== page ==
Does football fuel gambling addiction is a question that’s been doing the rounds in the United Kingdom for many years, and one that has no quick or easy answer.
But before we tackle the answer to this question, it’s important to remember that the UK has a long and rich history of gambling that predates even the first bingo halls that gained popularity at fairs and carnivals in the 1920s. Fast forward to now where millions of UK citizens partake in some type of gambling every year, many of them every day.
These include slot machines, private betting, casino card and table games, horse / dog race betting, the National Lottery, online gambling (online casinos, poker rooms, bingo rooms and sportsbooks), international lotteries, fixed odds betting terminal (FOBT) in bookmakers, scratchcards and sports betting.
Gambling Is Widespread In The UK And 100% Legal
Not only is gambling widespread in the UK, but it’s 100% legal. In fact the UK boasts one of the most liberalised, regulated and well-structured gambling industries in the world, and while this is beneficial in numerous ways, one troubling side effect is it also plays a role in gambling addiction.
The reason being that the advertising, marketing and promotion of gambling plays a big part in any regulated gambling environment, which is especially evident in the UK where online gambling brands are as common place as high street betting shops.
For instance, gambling advertising via print, TV, radio, interactive, direct marketing and social media as well as sports sponsorships are for the most part permitted (within strict guidelines and codes authored by the Committee of Advertising Practice (CAP) and enforced by the Advertising Standards Authority (ASA), the UK’s advertising regulator).
This brings up the connection between football and gambling and gambling addiction.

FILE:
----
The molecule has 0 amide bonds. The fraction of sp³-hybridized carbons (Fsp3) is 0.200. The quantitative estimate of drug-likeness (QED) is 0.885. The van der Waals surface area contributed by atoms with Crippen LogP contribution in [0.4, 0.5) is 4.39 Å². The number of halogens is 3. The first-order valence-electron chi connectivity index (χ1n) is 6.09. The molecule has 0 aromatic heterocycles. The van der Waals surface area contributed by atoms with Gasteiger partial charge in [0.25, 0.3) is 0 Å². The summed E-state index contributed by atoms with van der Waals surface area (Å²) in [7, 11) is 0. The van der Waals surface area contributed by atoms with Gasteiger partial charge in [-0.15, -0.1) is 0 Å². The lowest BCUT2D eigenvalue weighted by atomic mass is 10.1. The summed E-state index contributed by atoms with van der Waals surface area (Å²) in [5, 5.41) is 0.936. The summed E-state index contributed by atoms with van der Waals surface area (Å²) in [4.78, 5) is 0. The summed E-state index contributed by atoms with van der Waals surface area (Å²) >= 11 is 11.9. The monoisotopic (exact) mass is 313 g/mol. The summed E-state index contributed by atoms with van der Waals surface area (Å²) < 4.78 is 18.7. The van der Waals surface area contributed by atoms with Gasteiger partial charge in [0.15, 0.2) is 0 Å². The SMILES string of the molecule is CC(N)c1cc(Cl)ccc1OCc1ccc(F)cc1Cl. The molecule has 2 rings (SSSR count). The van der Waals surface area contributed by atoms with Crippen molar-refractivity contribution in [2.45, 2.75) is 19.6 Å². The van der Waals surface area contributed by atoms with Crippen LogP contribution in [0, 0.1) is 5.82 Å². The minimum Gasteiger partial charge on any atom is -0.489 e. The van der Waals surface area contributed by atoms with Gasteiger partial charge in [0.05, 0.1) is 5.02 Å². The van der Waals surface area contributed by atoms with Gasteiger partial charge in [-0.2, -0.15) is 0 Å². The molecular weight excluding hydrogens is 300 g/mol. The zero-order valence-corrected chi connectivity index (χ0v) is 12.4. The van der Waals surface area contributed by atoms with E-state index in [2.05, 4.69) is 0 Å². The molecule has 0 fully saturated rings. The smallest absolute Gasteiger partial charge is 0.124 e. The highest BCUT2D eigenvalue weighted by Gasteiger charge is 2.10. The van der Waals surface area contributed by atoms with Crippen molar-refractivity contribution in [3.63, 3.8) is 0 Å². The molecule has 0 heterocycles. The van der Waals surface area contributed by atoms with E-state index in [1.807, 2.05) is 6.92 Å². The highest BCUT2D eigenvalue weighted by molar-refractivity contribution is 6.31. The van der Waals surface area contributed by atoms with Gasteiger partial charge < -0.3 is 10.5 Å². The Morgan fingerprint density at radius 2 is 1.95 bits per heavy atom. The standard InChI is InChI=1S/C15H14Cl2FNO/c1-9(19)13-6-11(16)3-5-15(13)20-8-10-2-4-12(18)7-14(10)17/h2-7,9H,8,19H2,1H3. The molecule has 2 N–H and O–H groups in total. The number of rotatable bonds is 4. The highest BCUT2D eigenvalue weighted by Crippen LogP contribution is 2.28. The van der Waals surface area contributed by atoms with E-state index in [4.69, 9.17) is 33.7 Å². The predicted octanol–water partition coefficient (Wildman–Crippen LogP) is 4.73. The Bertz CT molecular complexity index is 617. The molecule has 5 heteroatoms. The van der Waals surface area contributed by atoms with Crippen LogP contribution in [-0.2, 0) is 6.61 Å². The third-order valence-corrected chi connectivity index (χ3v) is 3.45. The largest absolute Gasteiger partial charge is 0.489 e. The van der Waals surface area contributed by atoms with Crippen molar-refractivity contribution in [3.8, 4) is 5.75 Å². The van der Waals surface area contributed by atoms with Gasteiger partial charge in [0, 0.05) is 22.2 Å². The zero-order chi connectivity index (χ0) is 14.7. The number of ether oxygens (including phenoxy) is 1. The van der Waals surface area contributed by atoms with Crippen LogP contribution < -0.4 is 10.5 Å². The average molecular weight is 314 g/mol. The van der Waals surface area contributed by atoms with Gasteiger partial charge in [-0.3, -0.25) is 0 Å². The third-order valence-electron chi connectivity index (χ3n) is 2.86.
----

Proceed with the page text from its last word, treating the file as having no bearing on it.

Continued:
Sports Sponsorships Favoured By UK Gaming Firms
Football sponsorships are particularly favoured by land and online gambling operators in the UK for two main reasons.
The first is that many operators recognise that there’s no better way to attract online betting fans than by advertising to them as part of the sport they love and even specific matches they can bet on in real time via mobile.
That’s why if you love a punt, especially in UK, bookmakers and online casinos offering to their customers no deposit deals that are too good not to accept.
The second reason is that football is by far the most popular sport in the UK and thus the most watched live, on TV or via livestream. This means it has the biggest audiences for gambling advertisers to market to, especially the English Premier League.
The UK’s top flight has hundreds of millions of fans locally and abroad, hence gambling sponsorship deals are highly lucrative and very common. In fact almost 50% of English Premier League clubs and more than two thirds of the Championship League clubs are sponsored by gambling companies.
Gaming Brands Constantly Touted To Football Fans
Gambling sponsorships usually entail the particular brand being constantly touted on digital hoardings as well as being printed on the team shirts, essentially the same shirts their fans can purchase in person or online from the team shops.
In other words, gambling is unanimous with high-level football in the UK which in itself isn’t a problem for football fans that are in control of their gambling, but can be a major one for problem gamblers or worse still, those that suffer from a gambling addiction.
Gambling addiction is not only an issue which affects the individual addicts, but in many cases their families, friends and colleagues. It’s also an issue that costs UK taxpayers millions of pounds each year in treatments offered by the NHS, which is worrying.
So much so, in fact, that in September 2018 NHS chief executive Steven Simons revealed how concerned he was about the lack of action from the UK gambling fraternity to address this issue, an issue that shouldn’t be left solely at the door of the NHS.
UK Football Clubs Need To Take More Responsibility
Simons believes UK football clubs with gaming sponsorships should be responsible for putting pressure on their respective gambling sponsors to earmark as little as 0.1% of their annual revenues for charity, specifically the funding the prevention and treatment of problem gambling in the United Kingdom.
The NHS head also confirmed that the NHS would be working closer with the English Premier League on ways to persuade offshore online gaming firms to contribute to the treatment of domestic problem and/or addicted gamblers.
Sadly, since those remarks, there seems to be little if any progress in this regard, and the NHS still bears the brunt of gambling addiction in the UK. Plus there’s a fear that gambling sponsorships and advertising only serve to normalise gambling for children.